When I Return To CrossFit and Boot Camp Classes Postpartum?


I’m a gal that likes to lift weights and challenge myself in the gym, so I completely understand where she’s coming from when a new postnatal client asks me: “So, when can I go back to CrossFit/heavy lifting/running/doing the “hardcore” stuff again?”

This is something that comes up a lot for the moms I work with on their postpartum restoration, recovery, and re-strengthening programs.  So, if you are like many of the women that I work with -you are probably wondering the same thing too -right: “When can I move on from this “basic level” stuff and get back to more rigorous training?”

Well, unfortunately there is no exact or magic number of weeks (but it’s definitely NOT immediately after your 6 week check-up!) because every woman’s birthing experience is different and every woman’s body heals differently.  I know -not exactly what you were hoping to hear, but it’s the absolute truth!!!

In general, I absolutely believe that you are going to want to ALWAYS include some basic level mobility, activation and strengthening exercises in your programming so that you have a solid base level of fitness from which to build upon.  We want to make sure that your body is feeling, moving, and performing well before we throw more intense activity into the mix—because if not, this will only add insult to injury.  I like to think of your core and pelvic floor as the foundation for your “house”/body.  If your foundation isn’t functioning well, then the rest of your house is going to suffer as a result. So, we need to address your foundation first and foremost and continue to address it as we build more bricks (strength training/intense activity) onto your foundation.

Also, we want to build these “bricks” slowly and progressively onto your foundation so that you can continue pursuing more intense weight lifting and physical activity for years to come without a lot of physical setbacks and preventable limitations.

Sticking to our house construction comparison -what happens most of the time to houses that are quickly slapped up with shoddy construction methods?  More often than not, these houses are riddled with all sorts of problems shortly after completion because the builder didn’t take his/her time to make sure that the house was built in a structurally sound and methodical manner.  The same premise applies to prenatal women trying to return to more vigorous exercise -or simply just exercise for that matter!!  If you jump in too fast and furiously, more often than not, you are going to end up experiencing some sort of physical pain and limitation that stems from not taking the time to progressively ease yourself back into exercise again.  I cannot stress this enough!!!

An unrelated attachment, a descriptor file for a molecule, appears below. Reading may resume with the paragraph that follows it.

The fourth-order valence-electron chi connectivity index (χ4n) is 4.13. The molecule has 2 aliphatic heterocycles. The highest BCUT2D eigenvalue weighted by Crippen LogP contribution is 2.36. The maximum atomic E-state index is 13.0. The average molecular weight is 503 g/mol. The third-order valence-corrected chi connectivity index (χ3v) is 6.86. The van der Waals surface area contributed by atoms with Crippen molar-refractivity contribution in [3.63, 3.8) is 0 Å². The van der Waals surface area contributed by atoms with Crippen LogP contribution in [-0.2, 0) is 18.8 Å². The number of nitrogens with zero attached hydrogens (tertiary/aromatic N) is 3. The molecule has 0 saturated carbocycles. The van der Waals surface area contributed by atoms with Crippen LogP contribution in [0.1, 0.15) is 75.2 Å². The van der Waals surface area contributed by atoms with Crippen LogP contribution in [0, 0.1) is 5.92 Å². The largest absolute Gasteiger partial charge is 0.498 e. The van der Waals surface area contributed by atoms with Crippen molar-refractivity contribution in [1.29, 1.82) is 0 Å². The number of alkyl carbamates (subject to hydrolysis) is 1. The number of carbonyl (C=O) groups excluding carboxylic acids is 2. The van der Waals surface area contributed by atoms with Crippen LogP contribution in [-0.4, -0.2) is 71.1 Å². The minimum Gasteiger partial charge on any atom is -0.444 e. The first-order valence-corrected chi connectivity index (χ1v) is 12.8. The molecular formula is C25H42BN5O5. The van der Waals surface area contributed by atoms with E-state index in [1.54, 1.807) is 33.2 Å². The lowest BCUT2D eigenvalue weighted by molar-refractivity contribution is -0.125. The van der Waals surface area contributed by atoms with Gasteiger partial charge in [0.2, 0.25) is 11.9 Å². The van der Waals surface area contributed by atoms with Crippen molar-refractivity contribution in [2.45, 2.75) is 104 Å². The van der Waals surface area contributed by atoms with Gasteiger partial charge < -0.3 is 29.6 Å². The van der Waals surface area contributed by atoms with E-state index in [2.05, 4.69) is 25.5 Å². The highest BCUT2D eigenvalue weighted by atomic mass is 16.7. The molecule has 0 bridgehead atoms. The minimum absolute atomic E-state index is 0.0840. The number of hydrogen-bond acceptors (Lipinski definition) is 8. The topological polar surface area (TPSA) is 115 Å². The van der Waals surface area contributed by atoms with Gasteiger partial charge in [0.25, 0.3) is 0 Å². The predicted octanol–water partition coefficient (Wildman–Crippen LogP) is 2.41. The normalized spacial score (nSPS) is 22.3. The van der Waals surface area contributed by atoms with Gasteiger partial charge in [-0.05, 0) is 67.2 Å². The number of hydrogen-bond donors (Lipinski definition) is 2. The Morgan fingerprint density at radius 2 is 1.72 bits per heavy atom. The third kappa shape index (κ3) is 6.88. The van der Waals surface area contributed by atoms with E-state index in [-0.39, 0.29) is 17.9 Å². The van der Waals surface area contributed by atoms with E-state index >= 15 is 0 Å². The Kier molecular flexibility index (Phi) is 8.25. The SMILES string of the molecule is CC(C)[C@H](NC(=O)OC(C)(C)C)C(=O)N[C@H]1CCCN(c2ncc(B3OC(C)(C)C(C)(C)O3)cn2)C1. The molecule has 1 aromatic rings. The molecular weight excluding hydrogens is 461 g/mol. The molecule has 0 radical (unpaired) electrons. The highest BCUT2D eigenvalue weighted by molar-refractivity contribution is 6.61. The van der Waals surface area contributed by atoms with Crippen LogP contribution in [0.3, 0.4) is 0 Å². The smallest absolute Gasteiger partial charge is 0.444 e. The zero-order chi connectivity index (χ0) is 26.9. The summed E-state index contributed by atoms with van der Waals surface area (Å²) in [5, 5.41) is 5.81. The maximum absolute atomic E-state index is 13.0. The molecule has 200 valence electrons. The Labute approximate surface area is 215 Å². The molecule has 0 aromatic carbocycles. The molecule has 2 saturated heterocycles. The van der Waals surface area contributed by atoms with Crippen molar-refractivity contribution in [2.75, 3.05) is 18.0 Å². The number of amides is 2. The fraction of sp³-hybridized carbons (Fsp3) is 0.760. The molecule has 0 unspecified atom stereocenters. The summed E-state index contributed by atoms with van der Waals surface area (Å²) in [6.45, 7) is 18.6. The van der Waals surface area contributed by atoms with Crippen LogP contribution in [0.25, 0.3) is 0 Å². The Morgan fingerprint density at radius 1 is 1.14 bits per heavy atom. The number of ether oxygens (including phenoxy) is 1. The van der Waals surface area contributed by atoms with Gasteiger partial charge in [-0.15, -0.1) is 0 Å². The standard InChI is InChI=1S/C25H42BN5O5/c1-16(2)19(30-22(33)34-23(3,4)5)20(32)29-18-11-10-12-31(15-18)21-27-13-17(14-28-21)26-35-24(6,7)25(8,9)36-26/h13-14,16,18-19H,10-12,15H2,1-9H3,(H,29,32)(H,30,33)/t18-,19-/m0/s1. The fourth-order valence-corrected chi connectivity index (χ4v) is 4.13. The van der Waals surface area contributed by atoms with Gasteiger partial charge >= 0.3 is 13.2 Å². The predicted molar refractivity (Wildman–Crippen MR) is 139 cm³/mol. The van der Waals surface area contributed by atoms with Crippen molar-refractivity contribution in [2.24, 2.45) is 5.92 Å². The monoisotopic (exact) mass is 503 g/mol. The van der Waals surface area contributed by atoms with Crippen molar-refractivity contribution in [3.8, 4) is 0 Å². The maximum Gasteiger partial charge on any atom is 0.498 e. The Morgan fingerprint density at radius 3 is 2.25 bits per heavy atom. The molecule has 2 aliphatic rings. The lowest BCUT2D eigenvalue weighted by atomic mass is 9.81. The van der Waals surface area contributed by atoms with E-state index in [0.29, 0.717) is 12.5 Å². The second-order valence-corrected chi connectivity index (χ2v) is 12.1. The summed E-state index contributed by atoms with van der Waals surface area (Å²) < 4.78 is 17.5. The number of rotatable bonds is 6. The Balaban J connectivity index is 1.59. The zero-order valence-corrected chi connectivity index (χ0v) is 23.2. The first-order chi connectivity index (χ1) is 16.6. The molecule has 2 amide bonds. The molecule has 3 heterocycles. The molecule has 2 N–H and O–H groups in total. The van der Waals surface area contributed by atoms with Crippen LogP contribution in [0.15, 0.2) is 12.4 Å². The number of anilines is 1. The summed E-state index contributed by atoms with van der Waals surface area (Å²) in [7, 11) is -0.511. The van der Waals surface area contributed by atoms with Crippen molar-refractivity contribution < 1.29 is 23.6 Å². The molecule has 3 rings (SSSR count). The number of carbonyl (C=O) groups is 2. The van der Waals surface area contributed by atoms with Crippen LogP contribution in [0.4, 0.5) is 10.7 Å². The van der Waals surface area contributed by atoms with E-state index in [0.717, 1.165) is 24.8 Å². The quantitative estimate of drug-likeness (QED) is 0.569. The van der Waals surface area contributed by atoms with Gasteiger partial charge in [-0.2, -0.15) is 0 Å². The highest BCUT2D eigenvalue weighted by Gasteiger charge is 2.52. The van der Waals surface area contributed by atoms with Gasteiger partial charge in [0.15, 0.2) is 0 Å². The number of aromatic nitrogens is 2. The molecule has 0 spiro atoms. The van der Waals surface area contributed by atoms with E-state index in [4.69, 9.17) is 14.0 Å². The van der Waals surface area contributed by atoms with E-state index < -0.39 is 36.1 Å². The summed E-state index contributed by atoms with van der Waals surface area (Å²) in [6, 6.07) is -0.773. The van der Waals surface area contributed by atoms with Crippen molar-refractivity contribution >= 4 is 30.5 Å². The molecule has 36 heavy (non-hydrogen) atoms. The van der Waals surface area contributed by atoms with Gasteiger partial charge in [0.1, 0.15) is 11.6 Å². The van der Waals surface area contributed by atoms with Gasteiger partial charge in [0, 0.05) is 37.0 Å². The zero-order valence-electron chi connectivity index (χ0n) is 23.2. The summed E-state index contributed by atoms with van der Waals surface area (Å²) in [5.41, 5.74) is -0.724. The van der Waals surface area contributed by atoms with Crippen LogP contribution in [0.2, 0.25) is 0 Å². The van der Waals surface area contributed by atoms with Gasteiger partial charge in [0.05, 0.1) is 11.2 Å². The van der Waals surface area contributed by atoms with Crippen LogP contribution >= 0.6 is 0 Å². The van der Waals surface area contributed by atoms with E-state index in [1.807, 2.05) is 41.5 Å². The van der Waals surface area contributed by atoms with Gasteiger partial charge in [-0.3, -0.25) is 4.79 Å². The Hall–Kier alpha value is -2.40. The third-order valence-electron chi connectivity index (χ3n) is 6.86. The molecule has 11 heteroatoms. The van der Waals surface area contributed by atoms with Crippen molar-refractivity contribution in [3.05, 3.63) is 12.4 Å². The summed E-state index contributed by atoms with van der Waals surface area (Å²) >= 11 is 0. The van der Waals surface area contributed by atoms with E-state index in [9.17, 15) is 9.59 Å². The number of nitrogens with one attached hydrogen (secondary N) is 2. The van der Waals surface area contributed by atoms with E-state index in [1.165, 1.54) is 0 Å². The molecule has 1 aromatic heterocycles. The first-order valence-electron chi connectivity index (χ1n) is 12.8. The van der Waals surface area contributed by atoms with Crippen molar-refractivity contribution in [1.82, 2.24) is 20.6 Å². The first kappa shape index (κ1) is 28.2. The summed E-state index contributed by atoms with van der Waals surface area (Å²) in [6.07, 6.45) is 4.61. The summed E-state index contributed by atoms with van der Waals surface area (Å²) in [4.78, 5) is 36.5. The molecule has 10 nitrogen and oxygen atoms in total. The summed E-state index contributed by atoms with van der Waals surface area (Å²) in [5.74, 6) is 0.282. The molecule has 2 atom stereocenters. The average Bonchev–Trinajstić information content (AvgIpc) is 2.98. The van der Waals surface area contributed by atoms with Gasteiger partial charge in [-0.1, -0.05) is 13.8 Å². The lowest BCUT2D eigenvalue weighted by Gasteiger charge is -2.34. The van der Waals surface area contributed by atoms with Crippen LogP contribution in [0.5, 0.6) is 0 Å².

I know I talk a lot about this subject, and it’s because it is so freaking important!  A postpartum body needs to be handled much differently than a CrossFit Games or collegiate level body.  As beautiful and amazing as pregnancy and birth is, it is also still a VERY traumatic physical experience for a woman’s body.  She has in fact experienced trauma to her body and needs to be given and take the time to heal properly.

On the other side of the coin, you may also find that you don’t ever really go back to your previous ways of rigorous training, or maybe you approach it a bit differently. You may focus more on your alignment, technique and breathing mechanics instead of just rushing through everything to get it done as fast as possible. You may have to adapt your fitness routine to suite your current needs -and that is PERFECTLY FINE as well!!  From someone with personal experience and who has a “go-go-go” mentality, I can say that pregnancy and postpartum does a beautiful job of gracefully forcing you to slow down and take notice of the process of “being” and fully experiencing what is happening in the moment.  It has forced me to come to re-realize that there is no point in “rushing” through my workouts ALL THE time.  True progress happens when you take the time to slow down and understand what it feels like to do things properly.

So with all this being said, and while I don’t necessarily think there isn’t any magic date or time frame for returning to more intense training, I do think though that you should have AT LEAST 3 months of solid strength training (that hits all the major movement patterns) under your belt before you move into more intense training (i.e. running, jumping, and heavy weightlifting) to give your muscles, tendons, and ligaments the opportunity to strengthen and be ready for the stress of more demanding training.

I will also say -and I know you have heard this before -that you need to listen to what your body is telling you.